CFP: Picturing Death 1200-1600 (Edited Volume)

Deadline: 1 September 2016

Picturing Death 1200-1600
Proposals sought for chapters in a peer-reviewed edited volume

The glut of pictures of and for death has long been associated with the Middle Ages in the popular imagination. In reality, however, these images thrived in Europe in a much more concentrated period of time that straddles the Middle Ages and the Renaissance, as conventionally defined. Macabre artifacts ranging from monumental transi tombs to memento mori baubles, gory depictions of the death and torment of sacred figure as well as of the souls of the lay, gruesome medical and pharmacological illustrations, all proliferate in tandem with less unsettling (and far more widespread) works such as supplicant donor portraits and lavishly endowed chantry chapels, with the shared purpose of mitigating the horrors of death and the post-mortem state. The period in question, 1200-1600, is bracketed by two major moments in European cultural history. At its end is the aftermath of the Protestant Reformation, which altered Europeans’ approach to their own mortality and subsequently also aspects of the visual culture facilitating their practices. The beginning, 1200, is marked by the culmination of a conceptual shift that in a 1981 book Jacques le Goff termed the spatialization, or more famously, birth of Purgatory.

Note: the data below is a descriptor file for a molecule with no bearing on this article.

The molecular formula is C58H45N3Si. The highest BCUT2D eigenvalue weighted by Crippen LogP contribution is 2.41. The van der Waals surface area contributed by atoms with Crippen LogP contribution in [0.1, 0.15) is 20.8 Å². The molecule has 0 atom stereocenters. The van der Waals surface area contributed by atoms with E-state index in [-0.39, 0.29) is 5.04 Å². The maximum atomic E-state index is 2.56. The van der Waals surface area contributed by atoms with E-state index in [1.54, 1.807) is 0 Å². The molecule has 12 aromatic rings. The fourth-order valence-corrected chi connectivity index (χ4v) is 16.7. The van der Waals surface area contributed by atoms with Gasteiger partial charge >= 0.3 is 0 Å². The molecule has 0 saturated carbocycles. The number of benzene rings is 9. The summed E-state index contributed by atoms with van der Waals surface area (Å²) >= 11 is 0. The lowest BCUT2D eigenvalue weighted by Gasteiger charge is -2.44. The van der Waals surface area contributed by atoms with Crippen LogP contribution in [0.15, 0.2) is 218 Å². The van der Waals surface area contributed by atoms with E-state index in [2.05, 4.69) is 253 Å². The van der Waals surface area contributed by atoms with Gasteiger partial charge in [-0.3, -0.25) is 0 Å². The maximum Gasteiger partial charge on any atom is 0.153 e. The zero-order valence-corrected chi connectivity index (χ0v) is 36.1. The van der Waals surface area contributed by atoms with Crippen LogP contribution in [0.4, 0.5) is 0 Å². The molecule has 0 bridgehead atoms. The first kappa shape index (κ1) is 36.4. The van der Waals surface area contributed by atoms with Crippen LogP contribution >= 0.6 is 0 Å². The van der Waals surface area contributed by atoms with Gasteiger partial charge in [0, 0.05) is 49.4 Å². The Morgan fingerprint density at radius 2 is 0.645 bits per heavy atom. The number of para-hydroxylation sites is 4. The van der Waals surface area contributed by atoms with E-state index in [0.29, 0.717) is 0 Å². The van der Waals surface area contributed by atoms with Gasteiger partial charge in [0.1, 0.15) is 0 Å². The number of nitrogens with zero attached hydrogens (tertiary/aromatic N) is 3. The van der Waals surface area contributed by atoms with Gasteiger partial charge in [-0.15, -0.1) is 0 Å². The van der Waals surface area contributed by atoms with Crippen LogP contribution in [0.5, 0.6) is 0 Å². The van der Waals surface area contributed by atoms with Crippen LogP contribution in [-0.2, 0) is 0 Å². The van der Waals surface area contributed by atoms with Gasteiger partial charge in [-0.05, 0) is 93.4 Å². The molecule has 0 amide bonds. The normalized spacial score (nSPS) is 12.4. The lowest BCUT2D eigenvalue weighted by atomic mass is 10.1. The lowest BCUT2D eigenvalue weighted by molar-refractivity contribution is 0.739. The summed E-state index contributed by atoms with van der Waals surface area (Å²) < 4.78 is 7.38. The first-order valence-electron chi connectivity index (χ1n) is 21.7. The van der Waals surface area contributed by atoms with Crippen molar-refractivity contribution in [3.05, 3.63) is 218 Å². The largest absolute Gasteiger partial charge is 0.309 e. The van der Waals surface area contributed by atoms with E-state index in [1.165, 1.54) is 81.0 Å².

Le Goff observed that in the second half of the twelfth century a hitherto somewhat vague and changing idea about a third place for the dead—neither heaven nor hell—coalesced into a notion of a concrete locale for posthumous penance and spiritual cleansing. Crucially, this fixed “third place”—Purgatory—was subject to the influence of the living. The ability to alleviate purgatorial sentences and torments by prayer, Le Goff observed, profoundly altered the relationship between the living and the dead in Europe, spawning a complex economy of Salvation, which, as most social systems, greatly favored the rich and powerful. While some of his evidence has been called into question, Le Goff undoubtedly traced an accurate trend. First embraced in a 1254 letter by Pope Innocent IV, belief in the efficacy of prayer in addressing the plight of the souls in Purgatory became official Church doctrine at the Council of Lyons in 1274, and was subsequently affirmed, repeatedly, through the Council of Trent (1545-1563). The influence of the Salvation economy on image making is unmistakable. It has been discussed in numerous studies dedicated to various aspects of this phenomenon that have appeared since Erwin Panofsky’s 1964 field-defining work on tomb sculpture, especially in recent decades, as part of a broader surge in visual culture studies.